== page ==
Year B, Trinity Sunday
June 3rd, 2012
Thomas L. and Laura C. Truby
John 3:1-17
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Nicodemus’ Longing

It is the story of Nicodemus that captures me. I sense his longing for something that has eluded him his entire life. Even though his peers are highly skeptical, Nicodemus thinks there is something special happening with Jesus. He wants in on it but aware of the rivalry and envy that swirls within his group, he comes at night. No use giving his enemies fodder to fuel their campaign to push him aside.

Nicodemus is a Pharisee. Pharisees earnestly wanted to bring true religion and faithful piety back to their people. They strongly believed the religious establishment in Jerusalem was corrupt, illegitimate and the reason God was not blessing them. In United Methodist terms, they are a very strong “lay witness mission”.

Nicodemus very respectfully approaches Jesus. “Rabbi, we know that you are a teacher who has come from God; for no one can do these signs that you do apart from the presence of God.”

Jesus knows the Pharisees have always wanted to bring God’s Kingdom to this earth—whatever that means; that’s their reason for existence. He also knows that this particular Pharisee has opened himself by referring to Jesus as Rabbi. And coming after dark, he knows Nicodemus is risking his reputation. Pushing aside conversational preliminaries, Jesus addresses the heart of Nicodemus’ caughtness. “Jesus answered him, ‘Very truly, I tell you, no one can see the kingdom of God without being born from above.”

Nicodemus organized his life around being good, keeping all the rules, and going to church and now Jesus says he must be born from above. He can’t help but protest. “How can anyone be born after having grown old? Can one enter a second time into the mother’s womb and be born?”

Suddenly we see Nicodemus’ longing for something more and his frustration at ever finding it. He had hoped Jesus would offer him an open door but instead the door appears to be closed. Is there hope? Is the dye cast? Can he find what he has been looking for, or is it too late. Last Monday evening my wife and I went to see “The Best Exotic Marigold Hotel” with Judi Dent, the famous old English actress. In a way, it too deals with this question. Is it too late for us to find our “best exotic marigold hotel?”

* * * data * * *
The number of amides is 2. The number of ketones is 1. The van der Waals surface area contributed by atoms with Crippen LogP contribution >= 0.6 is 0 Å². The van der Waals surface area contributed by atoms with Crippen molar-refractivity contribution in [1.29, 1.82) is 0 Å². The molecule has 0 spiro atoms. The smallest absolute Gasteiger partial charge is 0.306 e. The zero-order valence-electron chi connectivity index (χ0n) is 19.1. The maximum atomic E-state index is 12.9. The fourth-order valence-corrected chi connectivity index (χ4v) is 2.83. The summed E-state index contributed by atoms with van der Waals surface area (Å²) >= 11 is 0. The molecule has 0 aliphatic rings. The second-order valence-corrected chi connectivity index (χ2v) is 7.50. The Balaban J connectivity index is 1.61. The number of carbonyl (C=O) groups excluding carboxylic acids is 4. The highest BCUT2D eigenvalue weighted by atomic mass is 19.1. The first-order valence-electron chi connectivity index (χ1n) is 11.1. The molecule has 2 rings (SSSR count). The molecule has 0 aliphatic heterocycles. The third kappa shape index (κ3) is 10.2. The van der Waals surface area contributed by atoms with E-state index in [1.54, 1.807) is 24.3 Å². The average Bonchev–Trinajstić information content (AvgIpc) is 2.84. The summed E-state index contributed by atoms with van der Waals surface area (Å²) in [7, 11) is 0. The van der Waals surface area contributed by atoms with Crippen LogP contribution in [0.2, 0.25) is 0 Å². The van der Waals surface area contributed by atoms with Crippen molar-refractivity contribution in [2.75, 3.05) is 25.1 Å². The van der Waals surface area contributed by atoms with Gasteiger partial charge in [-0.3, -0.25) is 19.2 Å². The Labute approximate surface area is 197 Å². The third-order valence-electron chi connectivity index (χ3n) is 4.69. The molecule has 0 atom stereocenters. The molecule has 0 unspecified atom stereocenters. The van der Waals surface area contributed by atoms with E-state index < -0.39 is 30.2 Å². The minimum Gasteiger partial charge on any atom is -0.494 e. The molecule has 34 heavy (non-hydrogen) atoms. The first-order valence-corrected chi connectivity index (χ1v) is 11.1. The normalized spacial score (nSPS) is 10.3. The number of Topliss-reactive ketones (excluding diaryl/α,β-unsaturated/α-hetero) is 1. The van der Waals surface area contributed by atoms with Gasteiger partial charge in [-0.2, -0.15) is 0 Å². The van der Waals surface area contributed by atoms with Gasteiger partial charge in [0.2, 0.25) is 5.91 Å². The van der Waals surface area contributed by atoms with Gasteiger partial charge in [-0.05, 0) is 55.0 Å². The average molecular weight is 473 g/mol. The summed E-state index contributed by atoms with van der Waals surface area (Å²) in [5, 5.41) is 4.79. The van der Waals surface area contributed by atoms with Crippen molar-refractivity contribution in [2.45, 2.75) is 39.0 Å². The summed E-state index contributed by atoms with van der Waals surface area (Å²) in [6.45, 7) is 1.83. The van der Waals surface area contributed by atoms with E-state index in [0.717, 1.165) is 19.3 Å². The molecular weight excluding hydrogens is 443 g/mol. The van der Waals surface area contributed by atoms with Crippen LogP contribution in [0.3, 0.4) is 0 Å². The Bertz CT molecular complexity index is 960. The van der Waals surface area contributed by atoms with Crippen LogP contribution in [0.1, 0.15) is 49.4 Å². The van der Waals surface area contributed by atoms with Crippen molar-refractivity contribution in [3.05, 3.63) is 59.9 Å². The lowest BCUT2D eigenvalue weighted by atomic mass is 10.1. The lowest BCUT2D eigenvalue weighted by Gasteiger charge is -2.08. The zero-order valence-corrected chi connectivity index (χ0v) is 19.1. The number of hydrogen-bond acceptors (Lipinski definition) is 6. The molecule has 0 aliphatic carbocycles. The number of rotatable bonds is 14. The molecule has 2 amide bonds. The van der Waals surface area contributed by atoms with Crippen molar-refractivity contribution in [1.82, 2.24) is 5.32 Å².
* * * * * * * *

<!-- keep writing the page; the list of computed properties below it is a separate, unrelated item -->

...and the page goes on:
If Nicodemus’ first question had a flicker of hope, his second stressed the impossibility. You can’t enter into your mother’s womb and be born a second time. As a sincere and earnest Lay Witness Ministry leader, Nicodemus has looked for the door that opens to God. Now he hears Jesus telling him it’s too late.

Jesus knows it’s not too late but Nicodemus must see things differently to have hope. And so he says, “no one can enter the kingdom of God without being born of water and the Spirit.” It’s the first phrase that struck me. Jesus says you have to be born of water. I think that means you have to accept yourself as human, ordinary, flesh and blood, everyman. Give up the quest to be extraordinary, better than your neighbor, and exceptional so as to prove your worth to yourself and God. This can only get in your way in learning to live by grace. Remember, this is what the Pharisees thought God wanted. They believed that when every Jew lived the Godly life like they did, then the kingdom would come and they would be free and even able to throw out the Roman Army.

The reference to being born of water is not a coded reference to baptism as we had thought. It is about accepting our humanness—the way we are all alike. We were all born through the water of the womb. James Alison in his new video “The Forgiving Victim” says that what we give up in order to be saved is our sense of being good. If Nicodemus wants to enter the Kingdom of God he must give up his quest to be more religious than his neighbor. Jesus’ prescription runs completely counter to Nicodemus’ whole way of life. That is step number one and must happen before step number two is possible. Step number two is being born of the Spirit.

We must be born of the Spirit, the Spirit of Jesus, who is the embodied picture of God. Suddenly we have the Trinity; Father, Son and Holy Spirit. And Jesus’ picture of God is so different from our common picture that he even uses another word to refer to Him. He calls him his Abba. Jesus and his Abba enjoy perfect harmony where Jesus fully imitates his Father. No rivalry, no jealousy, no envy exists between them as they honor each other in complete unity of purpose. This is the Spirit of Trinity on this Trinity Sunday.

Trinity is the interplay of three equals with no one cast out. How do you do that? Three almost always turns into two against one, particularly when there is any kind of stress. Isn’t that the rule? Yet here three are included and no one gets excluded and this is the very structure of the God-head, the foundation of reality. Maybe the kingdom of God is where three get along without the one being thrown out or marginalized.